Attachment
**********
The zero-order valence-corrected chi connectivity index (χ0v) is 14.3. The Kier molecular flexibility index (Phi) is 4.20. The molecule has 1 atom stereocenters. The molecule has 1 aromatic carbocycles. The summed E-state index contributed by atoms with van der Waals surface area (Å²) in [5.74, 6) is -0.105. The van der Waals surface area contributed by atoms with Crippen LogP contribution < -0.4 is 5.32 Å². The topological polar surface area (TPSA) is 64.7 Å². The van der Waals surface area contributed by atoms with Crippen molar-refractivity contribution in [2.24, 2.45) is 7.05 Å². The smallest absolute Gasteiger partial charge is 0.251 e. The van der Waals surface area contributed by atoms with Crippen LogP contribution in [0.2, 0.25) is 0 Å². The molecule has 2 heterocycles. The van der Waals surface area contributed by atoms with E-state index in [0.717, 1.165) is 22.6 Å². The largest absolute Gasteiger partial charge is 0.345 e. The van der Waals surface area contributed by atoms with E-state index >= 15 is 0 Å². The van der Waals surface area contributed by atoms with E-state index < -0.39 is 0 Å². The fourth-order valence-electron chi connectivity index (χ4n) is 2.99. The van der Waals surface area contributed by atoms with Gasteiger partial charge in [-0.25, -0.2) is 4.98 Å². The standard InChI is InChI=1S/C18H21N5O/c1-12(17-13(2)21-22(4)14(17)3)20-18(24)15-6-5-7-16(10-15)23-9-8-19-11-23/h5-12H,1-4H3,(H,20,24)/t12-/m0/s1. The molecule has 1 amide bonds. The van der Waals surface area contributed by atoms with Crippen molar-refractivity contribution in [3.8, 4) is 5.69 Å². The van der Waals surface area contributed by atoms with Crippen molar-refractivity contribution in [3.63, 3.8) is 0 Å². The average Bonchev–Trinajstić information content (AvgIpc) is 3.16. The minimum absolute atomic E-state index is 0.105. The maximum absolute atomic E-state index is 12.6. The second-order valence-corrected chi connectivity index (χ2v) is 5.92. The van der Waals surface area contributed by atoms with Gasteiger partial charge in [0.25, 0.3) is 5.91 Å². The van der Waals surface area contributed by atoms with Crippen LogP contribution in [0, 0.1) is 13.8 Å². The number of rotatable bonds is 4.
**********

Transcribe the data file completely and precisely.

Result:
The zero-order valence-corrected chi connectivity index (χ0v) is 14.3. The Kier molecular flexibility index (Phi) is 4.20. The molecule has 1 atom stereocenters. The molecule has 1 aromatic carbocycles. The summed E-state index contributed by atoms with van der Waals surface area (Å²) in [5.74, 6) is -0.105. The van der Waals surface area contributed by atoms with Crippen LogP contribution < -0.4 is 5.32 Å². The topological polar surface area (TPSA) is 64.7 Å². The van der Waals surface area contributed by atoms with Crippen molar-refractivity contribution in [2.24, 2.45) is 7.05 Å². The smallest absolute Gasteiger partial charge is 0.251 e. The van der Waals surface area contributed by atoms with Crippen LogP contribution in [0.2, 0.25) is 0 Å². The molecule has 2 heterocycles. The van der Waals surface area contributed by atoms with E-state index in [0.717, 1.165) is 22.6 Å². The largest absolute Gasteiger partial charge is 0.345 e. The van der Waals surface area contributed by atoms with E-state index >= 15 is 0 Å². The van der Waals surface area contributed by atoms with E-state index < -0.39 is 0 Å². The fourth-order valence-electron chi connectivity index (χ4n) is 2.99. The van der Waals surface area contributed by atoms with Gasteiger partial charge in [-0.25, -0.2) is 4.98 Å². The standard InChI is InChI=1S/C18H21N5O/c1-12(17-13(2)21-22(4)14(17)3)20-18(24)15-6-5-7-16(10-15)23-9-8-19-11-23/h5-12H,1-4H3,(H,20,24)/t12-/m0/s1. The molecule has 1 amide bonds. The van der Waals surface area contributed by atoms with Crippen molar-refractivity contribution in [3.8, 4) is 5.69 Å². The van der Waals surface area contributed by atoms with Crippen molar-refractivity contribution in [3.63, 3.8) is 0 Å². The average Bonchev–Trinajstić information content (AvgIpc) is 3.16. The minimum absolute atomic E-state index is 0.105. The maximum absolute atomic E-state index is 12.6. The second-order valence-corrected chi connectivity index (χ2v) is 5.92. The van der Waals surface area contributed by atoms with Gasteiger partial charge in [0.25, 0.3) is 5.91 Å². The van der Waals surface area contributed by atoms with Crippen LogP contribution in [0, 0.1) is 13.8 Å². The number of rotatable bonds is 4.